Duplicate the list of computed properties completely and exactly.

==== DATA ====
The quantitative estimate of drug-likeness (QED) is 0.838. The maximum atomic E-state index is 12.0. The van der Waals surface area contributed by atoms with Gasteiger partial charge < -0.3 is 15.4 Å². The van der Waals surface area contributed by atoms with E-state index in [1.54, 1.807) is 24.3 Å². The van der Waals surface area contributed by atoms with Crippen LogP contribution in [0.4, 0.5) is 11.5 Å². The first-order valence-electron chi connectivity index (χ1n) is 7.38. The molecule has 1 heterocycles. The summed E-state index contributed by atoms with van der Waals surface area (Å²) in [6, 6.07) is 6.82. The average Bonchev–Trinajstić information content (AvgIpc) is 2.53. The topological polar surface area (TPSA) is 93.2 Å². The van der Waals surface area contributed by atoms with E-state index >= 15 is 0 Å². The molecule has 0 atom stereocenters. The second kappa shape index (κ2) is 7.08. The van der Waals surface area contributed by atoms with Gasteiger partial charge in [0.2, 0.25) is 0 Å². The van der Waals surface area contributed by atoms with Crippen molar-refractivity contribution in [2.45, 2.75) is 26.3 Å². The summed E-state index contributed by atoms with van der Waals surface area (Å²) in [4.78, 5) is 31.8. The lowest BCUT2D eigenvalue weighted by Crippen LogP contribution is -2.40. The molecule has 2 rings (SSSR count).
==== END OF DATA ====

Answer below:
The quantitative estimate of drug-likeness (QED) is 0.838. The maximum atomic E-state index is 12.0. The van der Waals surface area contributed by atoms with Gasteiger partial charge < -0.3 is 15.4 Å². The van der Waals surface area contributed by atoms with E-state index in [1.54, 1.807) is 24.3 Å². The van der Waals surface area contributed by atoms with Crippen LogP contribution in [0.4, 0.5) is 11.5 Å². The first-order valence-electron chi connectivity index (χ1n) is 7.38. The molecule has 1 heterocycles. The summed E-state index contributed by atoms with van der Waals surface area (Å²) in [6, 6.07) is 6.82. The average Bonchev–Trinajstić information content (AvgIpc) is 2.53. The topological polar surface area (TPSA) is 93.2 Å². The van der Waals surface area contributed by atoms with E-state index >= 15 is 0 Å². The molecule has 0 atom stereocenters. The second kappa shape index (κ2) is 7.08. The van der Waals surface area contributed by atoms with Gasteiger partial charge in [0.2, 0.25) is 0 Å². The van der Waals surface area contributed by atoms with Crippen molar-refractivity contribution in [2.45, 2.75) is 26.3 Å². The summed E-state index contributed by atoms with van der Waals surface area (Å²) in [4.78, 5) is 31.8. The lowest BCUT2D eigenvalue weighted by Crippen LogP contribution is -2.40. The molecule has 2 rings (SSSR count).